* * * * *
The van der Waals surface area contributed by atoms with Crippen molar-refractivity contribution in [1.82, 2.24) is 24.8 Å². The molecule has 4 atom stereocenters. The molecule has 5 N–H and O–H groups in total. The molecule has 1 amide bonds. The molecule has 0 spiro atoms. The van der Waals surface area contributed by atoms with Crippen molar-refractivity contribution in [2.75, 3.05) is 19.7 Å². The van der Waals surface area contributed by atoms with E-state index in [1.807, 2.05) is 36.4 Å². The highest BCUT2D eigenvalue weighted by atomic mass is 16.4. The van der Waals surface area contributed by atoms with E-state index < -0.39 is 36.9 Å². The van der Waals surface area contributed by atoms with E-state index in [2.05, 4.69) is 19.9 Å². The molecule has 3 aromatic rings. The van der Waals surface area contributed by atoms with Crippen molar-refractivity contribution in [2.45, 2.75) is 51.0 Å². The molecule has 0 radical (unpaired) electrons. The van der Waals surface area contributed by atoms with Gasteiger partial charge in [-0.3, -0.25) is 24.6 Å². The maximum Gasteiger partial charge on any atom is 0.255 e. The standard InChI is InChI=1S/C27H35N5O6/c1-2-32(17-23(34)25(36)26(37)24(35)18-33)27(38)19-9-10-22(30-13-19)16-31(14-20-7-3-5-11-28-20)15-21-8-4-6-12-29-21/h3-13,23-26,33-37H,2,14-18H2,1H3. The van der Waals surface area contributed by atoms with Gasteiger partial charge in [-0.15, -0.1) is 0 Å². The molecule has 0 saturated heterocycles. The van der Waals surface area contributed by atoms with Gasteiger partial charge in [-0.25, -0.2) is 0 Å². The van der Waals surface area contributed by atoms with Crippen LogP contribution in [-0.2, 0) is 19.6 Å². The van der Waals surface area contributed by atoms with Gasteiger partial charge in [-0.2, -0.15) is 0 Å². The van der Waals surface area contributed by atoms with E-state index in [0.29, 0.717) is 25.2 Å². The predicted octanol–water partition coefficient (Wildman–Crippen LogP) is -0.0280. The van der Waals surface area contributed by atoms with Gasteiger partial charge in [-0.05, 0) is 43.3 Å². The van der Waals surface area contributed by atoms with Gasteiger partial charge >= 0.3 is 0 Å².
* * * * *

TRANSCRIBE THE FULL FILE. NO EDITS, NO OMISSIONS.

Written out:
The van der Waals surface area contributed by atoms with Crippen molar-refractivity contribution in [1.82, 2.24) is 24.8 Å². The molecule has 4 atom stereocenters. The molecule has 5 N–H and O–H groups in total. The molecule has 1 amide bonds. The molecule has 0 spiro atoms. The van der Waals surface area contributed by atoms with Crippen molar-refractivity contribution in [2.75, 3.05) is 19.7 Å². The van der Waals surface area contributed by atoms with E-state index in [1.807, 2.05) is 36.4 Å². The highest BCUT2D eigenvalue weighted by atomic mass is 16.4. The van der Waals surface area contributed by atoms with E-state index < -0.39 is 36.9 Å². The van der Waals surface area contributed by atoms with E-state index in [2.05, 4.69) is 19.9 Å². The molecule has 3 aromatic rings. The van der Waals surface area contributed by atoms with Crippen molar-refractivity contribution in [2.45, 2.75) is 51.0 Å². The molecule has 0 radical (unpaired) electrons. The van der Waals surface area contributed by atoms with Gasteiger partial charge in [-0.3, -0.25) is 24.6 Å². The maximum Gasteiger partial charge on any atom is 0.255 e. The standard InChI is InChI=1S/C27H35N5O6/c1-2-32(17-23(34)25(36)26(37)24(35)18-33)27(38)19-9-10-22(30-13-19)16-31(14-20-7-3-5-11-28-20)15-21-8-4-6-12-29-21/h3-13,23-26,33-37H,2,14-18H2,1H3. The van der Waals surface area contributed by atoms with Gasteiger partial charge in [-0.15, -0.1) is 0 Å². The molecule has 0 saturated heterocycles. The van der Waals surface area contributed by atoms with Gasteiger partial charge in [-0.25, -0.2) is 0 Å². The van der Waals surface area contributed by atoms with Crippen LogP contribution in [-0.2, 0) is 19.6 Å². The van der Waals surface area contributed by atoms with Gasteiger partial charge in [-0.2, -0.15) is 0 Å². The van der Waals surface area contributed by atoms with E-state index in [0.29, 0.717) is 25.2 Å². The predicted octanol–water partition coefficient (Wildman–Crippen LogP) is -0.0280. The van der Waals surface area contributed by atoms with Gasteiger partial charge in [-0.05, 0) is 43.3 Å². The van der Waals surface area contributed by atoms with Gasteiger partial charge >= 0.3 is 0 Å².